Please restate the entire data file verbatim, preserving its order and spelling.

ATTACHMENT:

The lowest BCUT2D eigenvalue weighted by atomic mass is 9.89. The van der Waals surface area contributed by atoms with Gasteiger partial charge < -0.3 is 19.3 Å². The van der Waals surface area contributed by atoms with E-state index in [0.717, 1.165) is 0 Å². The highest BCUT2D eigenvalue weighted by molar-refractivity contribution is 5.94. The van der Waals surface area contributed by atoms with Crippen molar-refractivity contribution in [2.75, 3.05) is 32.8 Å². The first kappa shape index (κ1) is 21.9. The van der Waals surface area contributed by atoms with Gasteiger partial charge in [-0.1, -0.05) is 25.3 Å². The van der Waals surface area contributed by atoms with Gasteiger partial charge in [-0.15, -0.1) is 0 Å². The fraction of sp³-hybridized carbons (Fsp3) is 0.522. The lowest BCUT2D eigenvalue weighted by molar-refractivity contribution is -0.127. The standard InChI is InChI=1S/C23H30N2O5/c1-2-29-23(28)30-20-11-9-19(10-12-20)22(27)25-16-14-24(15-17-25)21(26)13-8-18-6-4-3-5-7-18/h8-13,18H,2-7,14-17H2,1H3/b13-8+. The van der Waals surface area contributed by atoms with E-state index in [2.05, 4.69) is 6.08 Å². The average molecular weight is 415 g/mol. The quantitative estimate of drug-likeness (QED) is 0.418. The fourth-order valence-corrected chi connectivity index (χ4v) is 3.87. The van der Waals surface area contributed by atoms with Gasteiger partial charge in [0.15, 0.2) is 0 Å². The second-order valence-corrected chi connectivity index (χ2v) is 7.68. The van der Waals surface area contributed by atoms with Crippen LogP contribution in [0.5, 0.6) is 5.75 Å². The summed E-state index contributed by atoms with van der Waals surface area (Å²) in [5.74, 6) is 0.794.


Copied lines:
The lowest BCUT2D eigenvalue weighted by atomic mass is 9.89. The van der Waals surface area contributed by atoms with Gasteiger partial charge < -0.3 is 19.3 Å². The van der Waals surface area contributed by atoms with E-state index in [0.717, 1.165) is 0 Å². The highest BCUT2D eigenvalue weighted by molar-refractivity contribution is 5.94. The van der Waals surface area contributed by atoms with Crippen molar-refractivity contribution in [2.75, 3.05) is 32.8 Å². The first kappa shape index (κ1) is 21.9. The van der Waals surface area contributed by atoms with Gasteiger partial charge in [-0.1, -0.05) is 25.3 Å². The van der Waals surface area contributed by atoms with Gasteiger partial charge in [-0.15, -0.1) is 0 Å². The fraction of sp³-hybridized carbons (Fsp3) is 0.522. The lowest BCUT2D eigenvalue weighted by molar-refractivity contribution is -0.127. The standard InChI is InChI=1S/C23H30N2O5/c1-2-29-23(28)30-20-11-9-19(10-12-20)22(27)25-16-14-24(15-17-25)21(26)13-8-18-6-4-3-5-7-18/h8-13,18H,2-7,14-17H2,1H3/b13-8+. The van der Waals surface area contributed by atoms with E-state index in [2.05, 4.69) is 6.08 Å². The average molecular weight is 415 g/mol. The quantitative estimate of drug-likeness (QED) is 0.418. The fourth-order valence-corrected chi connectivity index (χ4v) is 3.87. The van der Waals surface area contributed by atoms with Gasteiger partial charge in [0.15, 0.2) is 0 Å². The second-order valence-corrected chi connectivity index (χ2v) is 7.68. The van der Waals surface area contributed by atoms with Crippen LogP contribution in [0.5, 0.6) is 5.75 Å². The summed E-state index contributed by atoms with van der Waals surface area (Å²) in [5.74, 6) is 0.794.